"Real risk in reversing money supply
By Edward Chancellor
Published: May 3 2009 14:16 | Last updated: May 3 2009 14:16
The recovery in the world’s stock markets has coincided with a bold monetary experiment. The aim of quantitative easing is to offset deflationary forces and free up credit markets. There’s a risk, however, that any gains enjoyed by investors today may be reversed when central banks remove the excess liquidity created by current emergency measures. Past attempts to soak up liquidity have produced varying degrees of pain.
Quantitative easing involves a forced increase in the money supply by the central banks. Investment strategists in the US and elsewhere have generally applauded this policy. Bonds should benefit from the appearance of a large price-insensitive purchaser, they say. Equities will gain as corporate financing costs decline.
Although US and UK government bonds have reversed some of their initial gains since quantitative easing was announced in early March, global stock markets have soared. Credit spreads on the riskiest corporate bonds have declined and the market for new high yield issues has reopened. Morgan Stanley notes that money supply is growing in countries that are implementing quantitative easing – a sign that the policy is gaining traction.
Everyone accepts that at some stage central banks will have to reverse this monetary experiment. Otherwise, excess bank reserves will fuel inflation.
Goldman Sachs economists argue that owing to the great slack in the global economy there will be no need to remove quantitative easing for several years. Besides, when the time comes to take away the monetary punchbowl, the Federal Reserve can simply allow many of the securities sitting on its balance sheet to mature and be paid off.
However, the central banks have recently been acquiring bonds with longer maturities. Any sudden attempt to remove excess liquidity by off-loading these bonds could roil the markets. If bond yields spiked higher, then heavily-indebted governments will see their fiscal position deteriorate rapidly. In short, there is a danger that the apparent gains from quantitative easing will be reversed when the policy is removed.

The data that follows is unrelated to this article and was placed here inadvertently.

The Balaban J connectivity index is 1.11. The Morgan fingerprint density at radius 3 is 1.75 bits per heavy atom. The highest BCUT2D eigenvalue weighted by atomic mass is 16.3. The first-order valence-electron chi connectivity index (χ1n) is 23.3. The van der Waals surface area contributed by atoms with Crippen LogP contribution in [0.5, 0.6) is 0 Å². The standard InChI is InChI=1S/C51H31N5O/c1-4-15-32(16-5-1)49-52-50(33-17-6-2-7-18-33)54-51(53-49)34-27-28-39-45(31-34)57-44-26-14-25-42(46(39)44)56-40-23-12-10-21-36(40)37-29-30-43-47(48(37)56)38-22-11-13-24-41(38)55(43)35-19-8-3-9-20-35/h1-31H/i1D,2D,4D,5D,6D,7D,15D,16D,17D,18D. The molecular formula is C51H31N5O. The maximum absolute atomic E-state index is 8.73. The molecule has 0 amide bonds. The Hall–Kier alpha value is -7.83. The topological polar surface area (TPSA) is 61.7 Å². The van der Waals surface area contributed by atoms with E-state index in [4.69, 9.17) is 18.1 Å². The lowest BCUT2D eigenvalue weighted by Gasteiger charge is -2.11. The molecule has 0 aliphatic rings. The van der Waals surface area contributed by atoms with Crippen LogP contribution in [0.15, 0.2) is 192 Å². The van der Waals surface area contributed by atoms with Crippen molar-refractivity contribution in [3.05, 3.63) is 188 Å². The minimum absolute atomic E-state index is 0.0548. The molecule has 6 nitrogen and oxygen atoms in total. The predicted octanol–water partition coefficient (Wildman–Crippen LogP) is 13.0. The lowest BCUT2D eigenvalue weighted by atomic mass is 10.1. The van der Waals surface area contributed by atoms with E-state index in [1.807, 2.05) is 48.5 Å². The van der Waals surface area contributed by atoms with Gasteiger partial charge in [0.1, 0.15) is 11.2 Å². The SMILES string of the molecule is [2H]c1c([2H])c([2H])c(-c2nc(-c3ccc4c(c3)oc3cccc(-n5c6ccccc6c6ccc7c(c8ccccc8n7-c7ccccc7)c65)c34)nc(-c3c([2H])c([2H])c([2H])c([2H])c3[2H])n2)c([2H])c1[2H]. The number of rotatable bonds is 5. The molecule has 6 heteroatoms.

Two historical episodes suggest these concerns should be taken seriously. In the three years following the arrival of Franklin Roosevelt in Washington, US banks acquired large amounts of government bonds. Wary of lending to the private sector, banks accumulated vast excess reserves. By July 1936, these reserves had climbed to 18 per cent of deposits, nearly double the legal minimum.
By that date, deflation had abated and the US economy had recovered from the ravages of depression. Unemployment had halved from its peak and stocks were up more than threefold from their June 1932 low. However, wage rates were climbing rapidly. In the summer of 1936, the Fed decided to head off inflation. Over the following year, the banks’ minimum reserve ratio was doubled. It was believed that raising reserves would have little impact on the economy since banks would not have to sell their bond holdings and the provision of credit to the private sector would be unimpaired.
The outcome was rather different than expected. Banks responded to higher reserve requirements by reducing their lending and holding fewer bonds. Spreads on riskier corporate bonds doubled. In the 12 months after December 1936, the money supply contracted by 6 per cent.
During this “depression within a depression,” unemployment climbed back to 20 per cent, manufacturing collapsed, deflation reappeared and the stock market halved in value.
The Bank of Japan introduced quantitative easing in March 2001 and continued the policy for five years. During this period, excess reserves in the Japanese banking system climbed to Y25,000bn (£174bn, €194bn, $258bn). When the time came to remove this liquidity, the authorities feared a dramatic sell-off of government bonds, according to economist Andrew Hunt. A sudden rise in long-term rates threatened to derail the government’s finances. To reduce this risk, the fiscal deficit, equivalent to 6 per cent of GDP at the time, was forced back to surplus. Domestic demand softened markedly, while the removal of liquidity in Japan coincided with turmoil in the global financial markets in the early summer of 2006.
Most investors would consider Japan’s discomfort a small price to pay for the quantitative easing experiment. However, the US depression of 1937 suggests central banks will be wary when it comes reversing this policy.
Edward Chancellor is a member of GMO’s asset allocation team"